Day two occurred inside the van at the world renowned Rancho De La Luna Recording Studio in Joshua Tree, where the cream of the desert rock crop gave the crew a taste of what our underground music scene is all about. Guitarist Bobby Nichols (Inner Planetary Monks), drummer Rob Peterson (The Pedestrians) and bassist Armando Flores (The Pedestrians, Blasting Echo) recorded as Sundrug Experiment. They set the mood for the day with fiery psychedelic jams. Next up was Americana indie-band Gene Jr. and The Family, making Joshua Tree proud with its polished pop-infused rock. Waxy then delivered an authentic set of desert stoner rock; Fatso Jetson made the trek from L.A. and blew EVERYONE away with a flawless set of pounding compositions. The evening ended with punk-laden power pop by desert bad-boys, Eagles of Death Metal. Dave Catching and Bingo Richey were going over new tunes that are part of their latest project, the Mojave Lords, predicted to be the desert’s new supergroup.

Visit Jam in the Van at www.jaminthevan.com. Read more from Robin Linn, including an expanded version of this story with video imbeds, at www.desertrockchronicles.com.

The term “desert rock” defines a genre of music and bands, all from the local scene, that changed the face of music—and one of the most important musicians within that genre is Dave Catching, the owner of the Rancho de la Luna recording studio and the guitarist for Eagles of Death Metal.

Catching will be celebrating his 53rd birthday in style with a two-day concert extravaganza on Friday and Saturday, June 6 and 7, at Pappy and Harriet’s Pioneertown Palace.

Beyond the Eagles of Death Metal, Catching has also been associated with Queens of the Stone Age, Tex and the Horseheads, The Ringling Sisters, earthlings?, Mondo Generator and other bands.

During a recent phone interview, Catching told his back story.

“I started playing music when I was 15 back in Memphis, Tenn.,” Catching said. “My brother was a musician, and I used to sneak his guitar out from under his bed. He caught me, and he showed me a few chords so that I could actually play stuff. That was the first time I started playing music.”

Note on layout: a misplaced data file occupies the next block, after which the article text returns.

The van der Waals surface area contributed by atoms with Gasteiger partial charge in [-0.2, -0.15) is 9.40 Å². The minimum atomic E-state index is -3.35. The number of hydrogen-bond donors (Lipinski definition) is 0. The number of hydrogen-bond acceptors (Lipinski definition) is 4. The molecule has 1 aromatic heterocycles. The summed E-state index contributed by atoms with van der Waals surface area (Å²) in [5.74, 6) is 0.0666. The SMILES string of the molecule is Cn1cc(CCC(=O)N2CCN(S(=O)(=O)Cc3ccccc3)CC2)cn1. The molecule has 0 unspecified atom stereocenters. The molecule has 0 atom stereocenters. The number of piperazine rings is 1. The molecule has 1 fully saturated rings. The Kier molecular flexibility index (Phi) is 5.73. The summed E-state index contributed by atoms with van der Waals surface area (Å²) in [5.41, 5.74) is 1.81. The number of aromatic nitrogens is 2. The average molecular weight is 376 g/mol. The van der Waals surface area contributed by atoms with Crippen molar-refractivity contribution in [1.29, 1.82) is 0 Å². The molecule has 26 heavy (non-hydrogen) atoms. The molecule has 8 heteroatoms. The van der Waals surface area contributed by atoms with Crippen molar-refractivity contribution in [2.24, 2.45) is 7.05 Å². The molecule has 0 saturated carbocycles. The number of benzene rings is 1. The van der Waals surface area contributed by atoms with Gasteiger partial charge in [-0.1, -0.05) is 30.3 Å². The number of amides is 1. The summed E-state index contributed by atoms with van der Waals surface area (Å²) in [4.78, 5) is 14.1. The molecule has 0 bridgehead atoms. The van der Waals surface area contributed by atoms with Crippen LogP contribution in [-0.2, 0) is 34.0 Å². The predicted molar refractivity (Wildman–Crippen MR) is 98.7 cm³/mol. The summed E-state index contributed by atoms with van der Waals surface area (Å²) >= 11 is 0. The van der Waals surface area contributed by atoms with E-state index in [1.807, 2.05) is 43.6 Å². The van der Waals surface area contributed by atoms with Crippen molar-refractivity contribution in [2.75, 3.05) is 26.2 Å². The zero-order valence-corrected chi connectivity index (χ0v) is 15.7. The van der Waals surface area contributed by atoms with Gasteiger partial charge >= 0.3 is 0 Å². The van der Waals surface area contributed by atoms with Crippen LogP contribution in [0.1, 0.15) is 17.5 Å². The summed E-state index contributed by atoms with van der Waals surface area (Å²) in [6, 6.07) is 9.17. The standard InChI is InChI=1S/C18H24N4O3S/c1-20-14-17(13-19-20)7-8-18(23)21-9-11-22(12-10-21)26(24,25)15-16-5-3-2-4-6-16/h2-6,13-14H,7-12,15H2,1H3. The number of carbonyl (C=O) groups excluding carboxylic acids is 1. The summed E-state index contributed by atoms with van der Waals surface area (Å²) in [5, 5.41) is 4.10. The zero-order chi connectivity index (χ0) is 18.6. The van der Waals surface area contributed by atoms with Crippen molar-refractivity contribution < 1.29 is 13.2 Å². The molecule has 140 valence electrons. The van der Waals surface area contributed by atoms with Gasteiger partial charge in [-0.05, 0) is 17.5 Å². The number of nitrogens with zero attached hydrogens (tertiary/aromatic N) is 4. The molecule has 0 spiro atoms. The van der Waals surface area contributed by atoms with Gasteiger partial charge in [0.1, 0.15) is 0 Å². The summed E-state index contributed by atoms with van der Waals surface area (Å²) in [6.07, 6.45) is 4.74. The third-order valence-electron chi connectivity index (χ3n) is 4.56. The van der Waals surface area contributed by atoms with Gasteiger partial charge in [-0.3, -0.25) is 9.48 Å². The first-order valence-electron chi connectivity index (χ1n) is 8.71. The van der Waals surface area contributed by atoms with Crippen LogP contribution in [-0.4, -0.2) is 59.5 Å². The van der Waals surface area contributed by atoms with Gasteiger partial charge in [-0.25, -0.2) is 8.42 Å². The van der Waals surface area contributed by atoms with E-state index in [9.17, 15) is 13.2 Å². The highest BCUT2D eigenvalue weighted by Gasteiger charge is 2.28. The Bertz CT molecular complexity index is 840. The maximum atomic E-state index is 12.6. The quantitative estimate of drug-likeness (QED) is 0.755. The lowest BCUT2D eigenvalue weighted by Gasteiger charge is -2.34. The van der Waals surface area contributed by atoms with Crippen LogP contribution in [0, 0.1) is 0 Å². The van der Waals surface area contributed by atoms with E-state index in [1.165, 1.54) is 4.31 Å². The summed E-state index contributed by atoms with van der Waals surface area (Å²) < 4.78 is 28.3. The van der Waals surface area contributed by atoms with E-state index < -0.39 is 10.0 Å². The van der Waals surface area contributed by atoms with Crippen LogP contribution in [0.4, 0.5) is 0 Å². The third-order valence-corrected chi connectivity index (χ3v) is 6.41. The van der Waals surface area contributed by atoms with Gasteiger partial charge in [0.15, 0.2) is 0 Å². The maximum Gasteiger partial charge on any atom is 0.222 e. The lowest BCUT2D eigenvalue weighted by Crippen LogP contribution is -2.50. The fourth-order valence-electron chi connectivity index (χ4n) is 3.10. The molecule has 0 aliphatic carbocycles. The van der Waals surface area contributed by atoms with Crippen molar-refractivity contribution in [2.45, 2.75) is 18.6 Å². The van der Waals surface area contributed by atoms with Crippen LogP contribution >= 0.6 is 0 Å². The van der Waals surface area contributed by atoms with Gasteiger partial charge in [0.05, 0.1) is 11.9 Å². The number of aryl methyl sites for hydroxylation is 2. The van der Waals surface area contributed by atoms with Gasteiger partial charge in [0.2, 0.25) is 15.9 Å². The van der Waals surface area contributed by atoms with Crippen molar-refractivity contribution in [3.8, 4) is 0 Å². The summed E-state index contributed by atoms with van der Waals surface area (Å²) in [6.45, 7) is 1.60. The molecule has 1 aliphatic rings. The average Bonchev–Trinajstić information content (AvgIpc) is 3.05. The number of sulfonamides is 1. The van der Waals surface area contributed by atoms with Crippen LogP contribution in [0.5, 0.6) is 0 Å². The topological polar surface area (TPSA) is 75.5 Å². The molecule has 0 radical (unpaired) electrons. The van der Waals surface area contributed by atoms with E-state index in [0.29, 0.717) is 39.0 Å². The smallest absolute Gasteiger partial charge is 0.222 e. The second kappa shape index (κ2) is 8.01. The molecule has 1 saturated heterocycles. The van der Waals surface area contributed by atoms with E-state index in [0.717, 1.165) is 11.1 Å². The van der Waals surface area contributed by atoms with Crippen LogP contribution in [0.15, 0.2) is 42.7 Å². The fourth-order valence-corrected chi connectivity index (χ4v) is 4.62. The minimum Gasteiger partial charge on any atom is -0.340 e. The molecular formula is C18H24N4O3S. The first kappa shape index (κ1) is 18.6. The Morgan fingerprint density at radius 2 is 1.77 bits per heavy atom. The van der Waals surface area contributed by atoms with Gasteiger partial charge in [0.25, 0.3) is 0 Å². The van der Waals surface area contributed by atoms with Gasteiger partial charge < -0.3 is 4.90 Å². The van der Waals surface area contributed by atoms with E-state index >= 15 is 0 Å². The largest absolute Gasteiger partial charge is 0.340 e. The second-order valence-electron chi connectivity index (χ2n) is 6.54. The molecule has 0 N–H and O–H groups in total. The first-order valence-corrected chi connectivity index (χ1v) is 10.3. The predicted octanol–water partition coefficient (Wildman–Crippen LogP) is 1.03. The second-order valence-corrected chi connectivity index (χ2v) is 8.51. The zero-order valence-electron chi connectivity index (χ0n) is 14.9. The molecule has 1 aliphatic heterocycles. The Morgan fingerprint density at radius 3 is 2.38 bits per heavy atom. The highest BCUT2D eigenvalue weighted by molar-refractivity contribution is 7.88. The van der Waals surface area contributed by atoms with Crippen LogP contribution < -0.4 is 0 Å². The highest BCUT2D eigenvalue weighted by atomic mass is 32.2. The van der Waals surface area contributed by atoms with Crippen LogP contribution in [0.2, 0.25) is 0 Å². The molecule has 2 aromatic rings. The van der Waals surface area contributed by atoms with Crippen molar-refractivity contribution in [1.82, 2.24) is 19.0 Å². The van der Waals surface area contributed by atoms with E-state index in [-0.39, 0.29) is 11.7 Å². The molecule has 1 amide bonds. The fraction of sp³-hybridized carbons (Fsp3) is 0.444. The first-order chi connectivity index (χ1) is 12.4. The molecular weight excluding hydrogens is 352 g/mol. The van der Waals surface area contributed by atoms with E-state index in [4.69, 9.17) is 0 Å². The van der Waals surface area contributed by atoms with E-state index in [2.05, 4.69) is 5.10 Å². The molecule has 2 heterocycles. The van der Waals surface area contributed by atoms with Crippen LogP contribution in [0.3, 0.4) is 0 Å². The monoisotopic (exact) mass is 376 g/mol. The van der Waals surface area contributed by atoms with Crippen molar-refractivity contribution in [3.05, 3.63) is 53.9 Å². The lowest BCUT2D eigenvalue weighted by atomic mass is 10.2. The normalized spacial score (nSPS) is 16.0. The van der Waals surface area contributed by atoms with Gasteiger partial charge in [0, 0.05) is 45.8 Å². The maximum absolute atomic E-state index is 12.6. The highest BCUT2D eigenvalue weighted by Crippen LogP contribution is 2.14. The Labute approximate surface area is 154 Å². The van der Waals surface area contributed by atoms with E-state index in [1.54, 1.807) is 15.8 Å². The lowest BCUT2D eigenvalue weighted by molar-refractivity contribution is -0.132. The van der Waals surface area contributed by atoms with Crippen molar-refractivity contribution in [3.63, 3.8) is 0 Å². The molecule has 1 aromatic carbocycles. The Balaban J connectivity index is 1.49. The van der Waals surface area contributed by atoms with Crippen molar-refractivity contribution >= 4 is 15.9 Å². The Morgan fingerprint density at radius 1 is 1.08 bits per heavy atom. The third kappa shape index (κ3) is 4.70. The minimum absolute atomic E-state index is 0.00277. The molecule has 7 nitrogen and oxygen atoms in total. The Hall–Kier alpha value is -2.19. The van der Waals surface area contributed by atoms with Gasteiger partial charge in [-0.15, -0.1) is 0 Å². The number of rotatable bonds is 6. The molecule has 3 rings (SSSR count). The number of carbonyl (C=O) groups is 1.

Catching said his brother and his uncle played in bands together, including a band that played covers of songs by Alice Cooper, Jimi Hendrix and David Bowie.

“I used to go to their rehearsals and hang out with them. They were both really great musicians and singers who inspired me.”

Catching never had any plans to own a recording studio or to live in the High Desert. However, that began to change in 1994. Fred Drake was interested in purchasing Rancho de la Luna; at the time, Catching owned a restaurant in New Orleans.

“(Fred Drake) called me when I owned my restaurant and asked me if I wanted to be partners,” Catching said. “It was so cheap that I sent him the money to buy it. I had no intentions of ever living in Joshua Tree. I thought I was going to be in New Orleans for the rest of my life. But it was such a great deal, and I loved Fred so much, so I just said ‘Yes,’ and we started the studio then.”

Drake, a founding member of earthlings?, died in 2002. He was beloved in the local music scene.

“He was in several bands, and he worked in another studio called Dominion Way. It was a rehearsal studio, and I used to rehearse there. Iggy Pop used to rehearse there back in 1988, and I started rehearsing there. (Drake) was an established figure around that part. It’s amazing what things he could do with the little equipment they had. It was incredible.”

After an electrical fire at his restaurant in New Orleans, Catching found himself living at and working out of the studio. Shortly after Catching moved, the Rancho de la Luna recorded a band called Kyuss, featuring Josh Homme. The rest, as they say, is history.

“I got a phone call from my best friend Hutch, who did sound for Kyuss; he now does sound for Queens of the Stone Age and Jack White. I called him to check in and say hi, and he told me Kyuss was going to Europe and needed a guitar tech,” Catching said. “I’d already met those guys through him before. … I needed something to do to get out of town. I became their guitar tech for a couple of tours, and we all became friends.

“Kyuss broke up, and Josh got a phone call from Roadrunner Records to do a song for a compilation record. He asked me and a couple of friends to be a band to do the song, and we called (the group) Queens of the Stone Age. Their producer, Chris Goss, had always told Kyuss, ‘You guys sound like Queens of the Stone Age.’”

As the Queens of the Stone Age began to rise, Rancho de la Luna became more established and has since become a prime recording spot for numerous well-known bands, including the Arctic Monkeys and, more recently, Foo Fighters. Catching said he never expected Rancho de la Luna, co-owned by Teddy Quinn, to become what it is today.